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Tips to Adjust to New Dentures

Owning a new denture can be daunting at first considering all the factors that come with such an important purchase. From caring for a costly appliance to adjusting to life with it in your mouth, you may feel a bit lost in uncharted waters. Luckily, this feeling is only temporary because within a couple of weeks you will get accustomed to your new dental appliance and develop a manageable routine.

Below are some tips to help make your first few weeks a breeze:

1. Start with soft foods

a. When wearing a new dental appliance, the position and size of the teeth may be different and can cause the jaw to close in an unfamiliar position. This is why it may feel strange to chew certain foods. To re-train your jaw to chew comfortably again, start with soft foods and gradually work your way to harder foods.

b. Food plan example:

i. Day 1 – 14: Mashed potatoes, yogurt, vegetable soup, soft cheeses, applesauce and broth.

ii.Day 15 – 29: Well cooked pasta, baked potatoes, steamed vegetables, tofu, and meat cut into small pieces.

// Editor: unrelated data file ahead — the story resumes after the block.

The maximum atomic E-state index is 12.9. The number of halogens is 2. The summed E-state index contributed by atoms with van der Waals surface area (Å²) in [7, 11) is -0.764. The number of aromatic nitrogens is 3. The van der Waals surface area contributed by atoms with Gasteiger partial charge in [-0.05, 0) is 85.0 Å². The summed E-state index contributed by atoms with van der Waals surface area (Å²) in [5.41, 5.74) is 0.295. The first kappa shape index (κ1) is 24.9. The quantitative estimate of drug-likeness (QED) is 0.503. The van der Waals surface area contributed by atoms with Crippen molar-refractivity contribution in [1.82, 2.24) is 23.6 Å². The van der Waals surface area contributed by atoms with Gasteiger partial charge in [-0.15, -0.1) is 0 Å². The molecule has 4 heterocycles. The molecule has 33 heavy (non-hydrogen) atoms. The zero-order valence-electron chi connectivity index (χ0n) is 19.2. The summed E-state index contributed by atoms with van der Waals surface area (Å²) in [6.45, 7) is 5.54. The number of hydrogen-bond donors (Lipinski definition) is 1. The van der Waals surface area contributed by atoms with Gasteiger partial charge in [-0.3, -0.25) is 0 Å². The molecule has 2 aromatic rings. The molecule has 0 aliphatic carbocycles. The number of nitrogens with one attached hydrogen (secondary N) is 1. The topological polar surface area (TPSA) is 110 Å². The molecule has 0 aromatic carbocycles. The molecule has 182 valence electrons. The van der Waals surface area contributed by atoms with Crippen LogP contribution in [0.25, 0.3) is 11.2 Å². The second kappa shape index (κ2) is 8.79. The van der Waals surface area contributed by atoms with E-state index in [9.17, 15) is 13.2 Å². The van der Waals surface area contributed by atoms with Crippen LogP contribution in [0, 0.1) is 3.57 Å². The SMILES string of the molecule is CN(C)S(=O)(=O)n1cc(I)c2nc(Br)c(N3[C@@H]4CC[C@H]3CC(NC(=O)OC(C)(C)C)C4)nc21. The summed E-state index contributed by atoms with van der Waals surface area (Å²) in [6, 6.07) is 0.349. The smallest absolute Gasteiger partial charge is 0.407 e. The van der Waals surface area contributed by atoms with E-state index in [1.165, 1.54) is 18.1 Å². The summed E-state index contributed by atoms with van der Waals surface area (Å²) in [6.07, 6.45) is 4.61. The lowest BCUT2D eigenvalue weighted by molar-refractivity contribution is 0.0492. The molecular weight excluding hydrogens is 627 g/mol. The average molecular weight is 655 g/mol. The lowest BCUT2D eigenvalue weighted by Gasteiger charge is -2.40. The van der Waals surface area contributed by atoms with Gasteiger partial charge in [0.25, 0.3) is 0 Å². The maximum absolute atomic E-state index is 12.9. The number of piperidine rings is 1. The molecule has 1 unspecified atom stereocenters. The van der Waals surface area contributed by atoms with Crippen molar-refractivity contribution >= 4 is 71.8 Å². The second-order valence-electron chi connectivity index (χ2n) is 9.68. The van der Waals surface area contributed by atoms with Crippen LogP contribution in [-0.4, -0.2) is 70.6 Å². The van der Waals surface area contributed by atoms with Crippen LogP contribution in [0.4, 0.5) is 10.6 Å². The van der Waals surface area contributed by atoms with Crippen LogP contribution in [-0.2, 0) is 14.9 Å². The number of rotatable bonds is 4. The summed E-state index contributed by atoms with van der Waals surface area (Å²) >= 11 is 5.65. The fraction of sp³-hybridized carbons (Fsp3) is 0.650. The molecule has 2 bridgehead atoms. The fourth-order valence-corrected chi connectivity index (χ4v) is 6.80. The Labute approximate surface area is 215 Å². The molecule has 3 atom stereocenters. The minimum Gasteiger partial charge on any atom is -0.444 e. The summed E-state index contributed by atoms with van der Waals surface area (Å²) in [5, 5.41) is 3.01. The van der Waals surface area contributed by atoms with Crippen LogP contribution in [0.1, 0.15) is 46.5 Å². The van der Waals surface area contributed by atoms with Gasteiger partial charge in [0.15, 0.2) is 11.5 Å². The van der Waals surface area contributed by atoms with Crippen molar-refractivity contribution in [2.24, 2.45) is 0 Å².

iii.Day 30 and on: Corn on the cob, any protein, apples, carrots, and popcorn

2. Be patient

a. It is completely normal to have difficulty speaking at first. In fact, your tongue may be confused with the new size and height of your teeth as well as the new position and thickness of your palate. Take your time when speaking and allow your tongue to familiarize itself with its new environment and re-learn how to say certain sounds. For tips on speaking with a new dental appliance, click here. (Link to blog, “Re-learning How to Speak with a Dental Appliance”)

3. Give yourself a break

a. Most dentists do not recommend wearing your dentures to bed. Remove your dentures at night to give your muscles a break and allow blood to flow under your dentures. Consult your doctor before wearing your dentures to bed.

4. Pay attention to sore spots

a. Allow your mouth 2 –14 days to adjust to your new appliance. During this period, soreness is common and may be alleviated with a warm salt water rinse. If soreness persists, make note of sore spots and return to your dentist.

Sometimes sore spots can be fixed with minor adjustments to your appliance.

Note: do not attempt to adjust your dentures at home.

b. Another reason for sore spots could be due to an unclean appliance. Be sure you are brushing and soaking your dental appliance daily to properly care for your appliance and oral health. Learn more about unclean dental appliances here (Link to hidden dangers blog).

5. Visit your dentist regularly

a. Continue with your regular dental check-ups and avoid skipping a dental cleaning appointment (occurs every 6 months). Regular dental check-ups are necessary to keep track of oral health changes and the condition of your dental appliance.

b. Anytime an adjustment is made to your appliance by your dentist, be sure to repeat the process.

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